IUGS Subcommission on the Systematics
of Metamorphic Rocks (SCMR)
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GlenRoy granveins
Structure of the SCMR
The SCMR started operating in 1985. The Subcommission consisted initially of 33 members, distributed in 11 study groups devoted to special topics, and a working group of more than 100 earth scientists spread worldwide.
augen gneiss, Shetland. Photo, D Fettes
The study groups, in addition to Subcommission members, also drew membership from appropriate specialists worldwide. The main consultative work of the Subcommission was done initially by correspondence and during annual working meetings. Also, questionnaires were sent to members of the working group to improve prepared definitions and test international acceptance. The provisional recommendations were published on the SCMR website and critical comment encouraged. The final results and recommedations were then drawn up. The Subcommission’s work was conducted in English and all its recommendations and definitions are designed only for English language usage.

Scope of the SCMR
The SCMR has dealt with all metamorphic rocks. This was taken to include rocks which are quenched melts produced by, or closely associated with metamorphic processes and which are not defined by the Igneous Subcommission. In addition the SCMR has defined a number of structural terms and processes closely associated with metamorphic processes.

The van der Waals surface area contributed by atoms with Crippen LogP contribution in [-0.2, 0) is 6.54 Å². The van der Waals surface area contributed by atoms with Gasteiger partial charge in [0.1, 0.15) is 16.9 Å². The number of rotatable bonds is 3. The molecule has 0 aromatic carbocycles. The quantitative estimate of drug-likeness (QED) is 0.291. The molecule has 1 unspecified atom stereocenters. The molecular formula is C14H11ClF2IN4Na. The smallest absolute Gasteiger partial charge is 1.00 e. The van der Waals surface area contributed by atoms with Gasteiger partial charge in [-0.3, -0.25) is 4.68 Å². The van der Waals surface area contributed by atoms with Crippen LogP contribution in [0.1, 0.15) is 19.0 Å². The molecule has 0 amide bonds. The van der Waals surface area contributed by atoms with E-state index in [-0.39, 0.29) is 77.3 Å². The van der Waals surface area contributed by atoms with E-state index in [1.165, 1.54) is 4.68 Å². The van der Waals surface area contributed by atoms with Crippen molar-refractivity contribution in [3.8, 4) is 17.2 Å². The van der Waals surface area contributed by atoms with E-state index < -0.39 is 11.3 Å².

The SCMR also includes the systematics of impactites. Although many impactite products and processes are not strictly metamorphic it was considered expedient to deal with the group as an entity, especially as no part of the subject was being considered elsewhere by the CSP.

Basis of the recommendations
A prime objective is to provide a scheme for naming and describing metamorphic rocks, no attempt has been made to cover the terminology relating to the detail or theory behind metamorphic processes, mineral chemistry, graphical presentations, etc. It was agreed that rock names should, as far as possible be applicable at the hand-specimen scale, that they should be based on non-genetic criteria and that these criteria should be measurable in the field or under the microscope. Nomenclature based on criteria such as rock chemistry or metamorphic grade was obviously unsuitable and a systematic scheme was devised based on compound names with structural root terms and mineral qualifiers. This scheme allows a systematic name to be given to any rock. However, it was accepted that there were many well-established specific names, such as marble, amphibolite and eclogite, that would have to remain and could potentially be used as alternative names. In addition many metamorphic rocks can be named by reference to their protolith. Thus, metamorphic rocks may potentially have up to three acceptable names, that is a systematic name, a specific name and a protolith-based name, for example, carbonate granofelsmarblemetalimestone or hornblende-plagioclase schistamphibolitemetabasalt. The nomenclature scheme has taken account of this situation.